Inclusion Now 56

Inclusion Now 56 – Legal Question

“My son Steve is in Year 6. I’ve been sent an NHS letter telling me he falls within the shielding group criteria for COVID-19, meaning he should not go out. Steve has an EHCP that includes speech, occupational and physiotherapy, and teaching assistance to help him take part in a full-time programme of learning activities, which can’t be done via on-line learning. Both the Local Authority and school are saying they can’t do anything as he’s in the shielding group and staff don’t want to put him and themselves at risk of contracting the virus. I’m worried Steve will receive no education until a vaccine becomes available, which could be up to 18 months – my son has a right to an education. What should I do?”

The Local Authority are ordinarily under an absolute duty to secure special educational provision and health care provision in accordance with an Education, Health and Care Plan (EHCP). In light of the Coronavirus Act 2020 Modification of section 42 of the Children and Families Act 2014 (England) Notice 2020, this duty has been relaxed to one of ‘reasonable endeavours.’

This means that any duty imposed on the Local Authority is to be treated as discharged if they have used reasonable efforts to put provision in place during the period specified in this notice.

This notice is in force until at least 1 July 2020. However, the Secretary of State may extend this further but as of 16 June (at the time of drafting), there has been no indication that this notice will be extended or otherwise. The Secretary of State for Education has been threatened with legal action over the notice but is reported to be defending the action.

Although this situation is subject to change given the fast moving nature of things, whilst this notice is in force, the Local Authority are only under a duty to ‘try’ and secure the provision in accordance with your son’s EHCP but there is nothing in law to say they must do so. As soon as the notice expires, the duty to secure provision in plan is more definite. However, whether or not the notice is in force, there is a duty on both the Local Authority and the school to ensure that children remain safe.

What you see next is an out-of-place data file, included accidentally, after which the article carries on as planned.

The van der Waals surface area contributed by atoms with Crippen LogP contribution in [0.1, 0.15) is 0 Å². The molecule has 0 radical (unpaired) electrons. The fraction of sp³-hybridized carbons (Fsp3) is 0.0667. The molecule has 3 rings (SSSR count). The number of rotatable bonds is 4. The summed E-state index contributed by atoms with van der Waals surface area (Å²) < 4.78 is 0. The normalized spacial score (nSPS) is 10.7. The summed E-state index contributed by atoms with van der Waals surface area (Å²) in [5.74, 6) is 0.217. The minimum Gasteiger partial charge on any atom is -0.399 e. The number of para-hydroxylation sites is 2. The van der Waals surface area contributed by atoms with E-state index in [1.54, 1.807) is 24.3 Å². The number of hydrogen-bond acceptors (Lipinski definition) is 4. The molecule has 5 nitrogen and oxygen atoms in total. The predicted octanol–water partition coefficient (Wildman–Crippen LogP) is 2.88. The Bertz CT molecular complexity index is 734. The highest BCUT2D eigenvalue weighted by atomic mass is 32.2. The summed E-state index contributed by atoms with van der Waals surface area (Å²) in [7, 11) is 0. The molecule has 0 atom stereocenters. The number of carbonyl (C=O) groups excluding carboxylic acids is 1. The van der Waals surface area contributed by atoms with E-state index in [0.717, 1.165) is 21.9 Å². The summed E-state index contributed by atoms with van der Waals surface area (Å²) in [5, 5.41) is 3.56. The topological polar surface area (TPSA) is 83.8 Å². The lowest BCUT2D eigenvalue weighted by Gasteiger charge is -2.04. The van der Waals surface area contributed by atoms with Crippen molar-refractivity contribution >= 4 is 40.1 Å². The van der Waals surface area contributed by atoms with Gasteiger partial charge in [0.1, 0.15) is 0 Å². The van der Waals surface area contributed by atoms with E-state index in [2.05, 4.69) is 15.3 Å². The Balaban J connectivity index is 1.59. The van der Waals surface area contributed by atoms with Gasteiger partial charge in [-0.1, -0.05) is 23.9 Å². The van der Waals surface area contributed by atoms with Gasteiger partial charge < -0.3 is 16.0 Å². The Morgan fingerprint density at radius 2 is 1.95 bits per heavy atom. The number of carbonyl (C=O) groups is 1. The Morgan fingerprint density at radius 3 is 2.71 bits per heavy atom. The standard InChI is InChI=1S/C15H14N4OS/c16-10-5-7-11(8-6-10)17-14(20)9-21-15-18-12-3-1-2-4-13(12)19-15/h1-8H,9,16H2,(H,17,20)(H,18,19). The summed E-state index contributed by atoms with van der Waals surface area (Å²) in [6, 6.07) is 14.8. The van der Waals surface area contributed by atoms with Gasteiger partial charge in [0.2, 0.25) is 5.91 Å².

We do not know how long the shielding of vulnerable individuals will be considered necessary and nor do we know if and when a vaccine will be available to protect people against COVID. This means that the Local Authority and the school should be considering reasonable alternatives for your son whilst he is shielding. This may mean that it is necessary to deliver provision different (or in a different way) to what is specified in his plan but they should essentially try and get as close as possible whilst maintaining your son’s safety.

Examples of this may include the provision of resources to allow you to effectively home educate your son, ensuring that appropriate PPE is provided to therapists who may, at some point, be able to make direct contact with your son or for your son’s therapists to draft individual programmes and/or strategies for you to implement at home. Exactly what is appropriate is going to depend on your son’s specific needs and will be different for different children but it is important that local authorities and schools work together to establish what can be achieved safely whilst this situation continues.

If families find themselves in difficult situations like these then they can seek legal advice on their individual circumstances. It is important to remember that the law and the guidance is changing regularly and up to date advice on your specific circumstances will always be beneficial.

Lydia Neill

Lydia is a Paralegal in the Public Law Team at